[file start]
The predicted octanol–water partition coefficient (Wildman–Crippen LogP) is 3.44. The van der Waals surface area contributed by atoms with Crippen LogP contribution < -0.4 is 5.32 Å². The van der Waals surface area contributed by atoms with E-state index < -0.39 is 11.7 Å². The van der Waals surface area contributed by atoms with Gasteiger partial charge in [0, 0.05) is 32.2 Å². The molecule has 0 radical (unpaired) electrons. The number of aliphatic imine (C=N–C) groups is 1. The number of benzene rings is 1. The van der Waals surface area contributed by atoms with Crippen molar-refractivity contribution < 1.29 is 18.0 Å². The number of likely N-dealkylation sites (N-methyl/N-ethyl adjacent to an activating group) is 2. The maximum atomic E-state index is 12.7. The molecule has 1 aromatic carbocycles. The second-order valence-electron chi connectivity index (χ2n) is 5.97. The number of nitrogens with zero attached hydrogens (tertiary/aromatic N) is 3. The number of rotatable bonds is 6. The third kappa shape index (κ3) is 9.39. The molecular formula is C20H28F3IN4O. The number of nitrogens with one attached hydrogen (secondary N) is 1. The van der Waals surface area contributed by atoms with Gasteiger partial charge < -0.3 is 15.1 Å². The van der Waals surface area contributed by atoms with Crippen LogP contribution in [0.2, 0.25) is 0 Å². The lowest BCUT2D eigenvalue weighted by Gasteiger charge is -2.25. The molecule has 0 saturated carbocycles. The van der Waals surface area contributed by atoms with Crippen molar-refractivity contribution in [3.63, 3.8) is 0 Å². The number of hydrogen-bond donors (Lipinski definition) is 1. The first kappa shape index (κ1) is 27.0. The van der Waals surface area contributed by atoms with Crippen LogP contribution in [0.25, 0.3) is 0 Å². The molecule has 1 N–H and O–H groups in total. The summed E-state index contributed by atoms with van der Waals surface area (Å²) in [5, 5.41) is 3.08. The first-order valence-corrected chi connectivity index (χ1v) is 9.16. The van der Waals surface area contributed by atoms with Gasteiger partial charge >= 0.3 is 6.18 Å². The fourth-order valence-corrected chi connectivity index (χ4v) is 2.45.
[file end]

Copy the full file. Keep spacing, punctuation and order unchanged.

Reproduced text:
The predicted octanol–water partition coefficient (Wildman–Crippen LogP) is 3.44. The van der Waals surface area contributed by atoms with Crippen LogP contribution < -0.4 is 5.32 Å². The van der Waals surface area contributed by atoms with E-state index < -0.39 is 11.7 Å². The van der Waals surface area contributed by atoms with Gasteiger partial charge in [0, 0.05) is 32.2 Å². The molecule has 0 radical (unpaired) electrons. The number of aliphatic imine (C=N–C) groups is 1. The number of benzene rings is 1. The van der Waals surface area contributed by atoms with Crippen molar-refractivity contribution < 1.29 is 18.0 Å². The number of likely N-dealkylation sites (N-methyl/N-ethyl adjacent to an activating group) is 2. The maximum atomic E-state index is 12.7. The molecule has 1 aromatic carbocycles. The second-order valence-electron chi connectivity index (χ2n) is 5.97. The number of nitrogens with zero attached hydrogens (tertiary/aromatic N) is 3. The number of rotatable bonds is 6. The third kappa shape index (κ3) is 9.39. The molecular formula is C20H28F3IN4O. The number of nitrogens with one attached hydrogen (secondary N) is 1. The van der Waals surface area contributed by atoms with Gasteiger partial charge < -0.3 is 15.1 Å². The van der Waals surface area contributed by atoms with Crippen LogP contribution in [0.2, 0.25) is 0 Å². The lowest BCUT2D eigenvalue weighted by Gasteiger charge is -2.25. The molecule has 0 saturated carbocycles. The van der Waals surface area contributed by atoms with Crippen molar-refractivity contribution in [3.63, 3.8) is 0 Å². The number of hydrogen-bond donors (Lipinski definition) is 1. The first kappa shape index (κ1) is 27.0. The van der Waals surface area contributed by atoms with Crippen LogP contribution in [0.25, 0.3) is 0 Å². The molecule has 1 N–H and O–H groups in total. The summed E-state index contributed by atoms with van der Waals surface area (Å²) in [5, 5.41) is 3.08. The first-order valence-corrected chi connectivity index (χ1v) is 9.16. The van der Waals surface area contributed by atoms with Gasteiger partial charge >= 0.3 is 6.18 Å². The fourth-order valence-corrected chi connectivity index (χ4v) is 2.45.